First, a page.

While we think just warrior are wrong, they might not be - another way of saying that we think the just war position as articulated by an Augustine or a Paul Ramsey is a significant challenge to our own Christian pacificism and is theological to its core. Just warriors and pacificists within the Christian church must be committed to continued engagements that teach them not only to recognize their differences but also their similarities, similarities that make them far more like one another than the standard realists' accounts of war that rule our contemporary culture and that have taken a firm hold in the church.

- Stanley Hauerwas, 'Courage Exemplified' in The Hauerwas Reader, 303.

I thought Stanley might offer an apt reminder in these conflicts over how Christians can conflict. Keep it up everyone.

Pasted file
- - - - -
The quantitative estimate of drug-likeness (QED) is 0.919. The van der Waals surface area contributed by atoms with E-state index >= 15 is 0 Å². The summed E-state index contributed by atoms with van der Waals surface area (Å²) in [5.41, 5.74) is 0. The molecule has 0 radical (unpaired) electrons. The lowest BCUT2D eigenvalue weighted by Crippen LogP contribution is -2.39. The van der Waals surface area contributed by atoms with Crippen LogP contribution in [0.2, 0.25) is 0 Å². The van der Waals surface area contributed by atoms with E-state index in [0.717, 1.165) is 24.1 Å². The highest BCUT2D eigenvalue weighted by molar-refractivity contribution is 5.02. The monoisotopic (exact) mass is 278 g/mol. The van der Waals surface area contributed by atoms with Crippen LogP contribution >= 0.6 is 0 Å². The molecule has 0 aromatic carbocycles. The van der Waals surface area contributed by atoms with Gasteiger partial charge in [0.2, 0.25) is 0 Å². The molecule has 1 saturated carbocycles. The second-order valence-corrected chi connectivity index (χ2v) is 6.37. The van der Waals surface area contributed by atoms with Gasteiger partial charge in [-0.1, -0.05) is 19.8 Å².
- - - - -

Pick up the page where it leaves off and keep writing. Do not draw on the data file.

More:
Heaven in the rear-view mirror: Links

As requested, here are all the links to the series on heaven.
I: Heaven: don't worry it's not the end of the world
II: In the beginning God created the heavens and the earth
IIa: Life and afterlife: quote and reflections
III: God is in his heaven...
IV: Heaven help us!
V: Heavenly salvation: origin, not destination
VI: Citizens of heaven
VII: Heaven is a place on earth
VIII: New heavens and new earth
IX: The Christian hope: The Resurrection of the Dead
X: Images of the future
XI: The end of the world: replacement or renewal?
XII: Spirituality as groaning
XIII: Aliens and strangers
XIV: Seeing God
XV: Series summary
XVI: Implications, or why matter matters
A few people have asked about the intermediate state and pastoral questions frequently asked. I will try to post something of a postscript on such things soonishly. A friend at college (Tony) has recently completed 15,000 words on such things and so I'll go and have a read, now that I have finished college (as of today!).